Skip to comments.The Wealth of a Nation
Posted on 04/02/2012 6:45:36 AM PDT by InsightSur
At the end of the 19th century, Argentinas economy transformed from a backwater, to a growth engine rivaling the wealthiest countries in the world in terms of growth, and GDP per capita.
At its height, the countrys income per capita was comparable to that of France, Germany, and Canada, and reached 80% of the per capita income seen in the United States from 1880 to 1905. Yet today, the country is a frustrating example of the bad economic policy. There is a general sense of indignation from a country that was one of the wealthiest in the world a century ago. Indignation over a lack of responsibility, indignation over stagnation which has left the country in economic slumber for the past few decades, and frustration in a nation which collectively believes in its own potential yet faces a reality of crushing mediocrity.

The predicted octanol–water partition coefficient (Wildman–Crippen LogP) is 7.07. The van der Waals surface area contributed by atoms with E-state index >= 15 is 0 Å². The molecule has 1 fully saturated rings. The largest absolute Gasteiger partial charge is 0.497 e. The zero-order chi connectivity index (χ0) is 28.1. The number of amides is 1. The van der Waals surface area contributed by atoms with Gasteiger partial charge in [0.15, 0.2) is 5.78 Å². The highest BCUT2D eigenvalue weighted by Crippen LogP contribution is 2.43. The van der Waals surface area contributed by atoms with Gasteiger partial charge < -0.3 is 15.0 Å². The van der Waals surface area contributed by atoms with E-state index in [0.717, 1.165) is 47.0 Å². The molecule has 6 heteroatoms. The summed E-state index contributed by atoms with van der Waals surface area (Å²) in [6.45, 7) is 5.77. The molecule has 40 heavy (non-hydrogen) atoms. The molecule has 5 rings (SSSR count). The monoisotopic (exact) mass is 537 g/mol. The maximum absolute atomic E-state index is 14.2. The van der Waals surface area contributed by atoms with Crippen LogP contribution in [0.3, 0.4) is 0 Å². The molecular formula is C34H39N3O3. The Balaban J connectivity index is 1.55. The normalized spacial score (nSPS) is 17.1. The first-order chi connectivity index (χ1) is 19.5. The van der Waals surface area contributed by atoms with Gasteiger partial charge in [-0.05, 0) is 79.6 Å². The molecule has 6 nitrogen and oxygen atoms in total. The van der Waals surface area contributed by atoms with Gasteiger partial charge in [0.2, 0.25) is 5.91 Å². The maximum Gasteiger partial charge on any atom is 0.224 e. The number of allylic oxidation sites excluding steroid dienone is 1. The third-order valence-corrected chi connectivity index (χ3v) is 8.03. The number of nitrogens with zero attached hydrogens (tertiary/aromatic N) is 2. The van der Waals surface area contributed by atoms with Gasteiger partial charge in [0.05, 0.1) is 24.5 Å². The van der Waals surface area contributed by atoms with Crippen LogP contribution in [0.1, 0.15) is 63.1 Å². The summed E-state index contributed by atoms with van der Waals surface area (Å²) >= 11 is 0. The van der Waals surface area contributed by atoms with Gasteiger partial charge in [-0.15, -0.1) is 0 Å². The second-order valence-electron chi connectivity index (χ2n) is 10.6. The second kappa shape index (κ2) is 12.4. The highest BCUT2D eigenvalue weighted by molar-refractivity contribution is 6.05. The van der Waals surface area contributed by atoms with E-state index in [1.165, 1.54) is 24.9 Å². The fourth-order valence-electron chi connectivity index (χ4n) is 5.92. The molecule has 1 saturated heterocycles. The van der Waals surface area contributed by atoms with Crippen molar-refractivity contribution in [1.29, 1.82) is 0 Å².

Argentinas economy was driven by the energy of entrepreneurial spirit at the turn of the century. Exports of livestock and other goods translated to a trade surplus, and the countrys GDP and PPP increased to levels since unseen in Latin America.
For approximately 40 years, Argentina was a powerhouse. It was the envy of the region, and rivaled the best of the world.
Behind this engine, was a foundation laid in place by Argentinian founding father Juan Bautista Alberdi...
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“There is no better social program than people working real paying jobs and keeping the fruits of their own labor.”
Isn’t it ironic then, that authoritarian ideologists (such as the current Cristina Fernández de Kirchner) get reelected based on their rhetoric regarding social programs and “the working people,” and yet the results are contradictory?
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